The chart above comes form the RealtyTrac Residential & Foreclosure Sales Report. It should come as no surprise that as rates rise, so too do all-cash purchases.
There are a few significant factors worth noting:
1) Last year, institutional investor purchases for residential properties (single family homes, condominiums and townhomes) accounted for 7.3 percent of all U.S. residential property purchases. This is up from 5.8 percent from in 2012 and 5.1 percent in 2011.
2) Median price of a distressed residential property — in foreclosure or bank-owned — was 38 percent below non-distressed property median ($108,494 versus $174,401) in December.
3) Bank-owned properties (REO) accounted for 9.3 percent of all U.S. residential sales last month, essentially unchanged from a year earlier (9.2 percent in December 2012).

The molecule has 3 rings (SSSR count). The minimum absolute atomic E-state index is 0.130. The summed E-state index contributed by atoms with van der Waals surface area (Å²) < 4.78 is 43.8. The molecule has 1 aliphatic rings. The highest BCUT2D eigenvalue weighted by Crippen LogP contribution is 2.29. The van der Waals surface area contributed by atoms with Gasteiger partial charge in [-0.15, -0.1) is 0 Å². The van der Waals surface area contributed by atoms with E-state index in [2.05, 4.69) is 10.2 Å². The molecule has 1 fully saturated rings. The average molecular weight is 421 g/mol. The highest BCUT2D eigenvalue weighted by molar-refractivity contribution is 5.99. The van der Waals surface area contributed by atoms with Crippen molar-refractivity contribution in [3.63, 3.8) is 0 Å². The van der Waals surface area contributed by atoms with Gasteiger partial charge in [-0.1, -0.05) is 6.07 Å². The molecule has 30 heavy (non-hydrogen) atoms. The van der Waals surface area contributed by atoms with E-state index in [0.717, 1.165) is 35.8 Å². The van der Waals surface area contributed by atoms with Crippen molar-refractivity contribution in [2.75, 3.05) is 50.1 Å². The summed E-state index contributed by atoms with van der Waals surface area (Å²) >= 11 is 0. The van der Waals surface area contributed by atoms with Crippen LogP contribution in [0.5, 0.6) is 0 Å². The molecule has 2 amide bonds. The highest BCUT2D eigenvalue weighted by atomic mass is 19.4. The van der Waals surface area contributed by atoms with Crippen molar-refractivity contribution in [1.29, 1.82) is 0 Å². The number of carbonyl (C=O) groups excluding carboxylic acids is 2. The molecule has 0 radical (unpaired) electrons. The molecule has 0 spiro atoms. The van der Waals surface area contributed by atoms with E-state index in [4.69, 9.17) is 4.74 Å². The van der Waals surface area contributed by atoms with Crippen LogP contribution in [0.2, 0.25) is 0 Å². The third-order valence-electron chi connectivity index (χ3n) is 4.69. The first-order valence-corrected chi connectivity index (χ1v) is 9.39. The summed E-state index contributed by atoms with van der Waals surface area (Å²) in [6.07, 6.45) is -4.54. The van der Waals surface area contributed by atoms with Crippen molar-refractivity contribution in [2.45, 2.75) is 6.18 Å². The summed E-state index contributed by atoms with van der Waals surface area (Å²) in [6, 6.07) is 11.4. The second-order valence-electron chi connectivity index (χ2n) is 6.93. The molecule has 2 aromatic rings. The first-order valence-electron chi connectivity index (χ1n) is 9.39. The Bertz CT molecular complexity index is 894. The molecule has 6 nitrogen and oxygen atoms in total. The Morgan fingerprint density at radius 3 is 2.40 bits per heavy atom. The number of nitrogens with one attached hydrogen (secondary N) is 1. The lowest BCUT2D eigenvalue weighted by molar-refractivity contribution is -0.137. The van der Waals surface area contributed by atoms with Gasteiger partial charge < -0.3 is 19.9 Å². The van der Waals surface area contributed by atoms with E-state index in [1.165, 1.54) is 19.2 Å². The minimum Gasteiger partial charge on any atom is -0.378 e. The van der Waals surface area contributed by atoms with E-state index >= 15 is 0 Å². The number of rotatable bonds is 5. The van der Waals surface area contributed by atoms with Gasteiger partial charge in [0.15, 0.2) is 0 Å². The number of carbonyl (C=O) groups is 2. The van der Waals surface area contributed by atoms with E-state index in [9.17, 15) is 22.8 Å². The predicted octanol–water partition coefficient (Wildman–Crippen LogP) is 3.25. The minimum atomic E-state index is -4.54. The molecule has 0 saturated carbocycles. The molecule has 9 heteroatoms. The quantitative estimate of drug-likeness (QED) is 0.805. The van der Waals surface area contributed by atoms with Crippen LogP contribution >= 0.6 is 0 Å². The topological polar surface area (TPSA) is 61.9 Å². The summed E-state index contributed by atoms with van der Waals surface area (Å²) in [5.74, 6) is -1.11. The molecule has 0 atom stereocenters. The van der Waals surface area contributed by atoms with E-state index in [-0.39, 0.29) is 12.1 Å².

Please use the comments to demonstrate your own ignorance, unfamiliarity with empirical data and lack of respect for scientific knowledge. Be sure to create straw men and argue against things I have neither said nor implied. If you could repeat previously discredited memes or steer the conversation into irrelevant, off topic discussions, it would be appreciated. Lastly, kindly forgo all civility in your discourse . . . you are, after all, anonymous.
One Response to “Cash Purchases Spike as Interest Rates Rise”
Leave a Reply
You must be logged in to post a comment.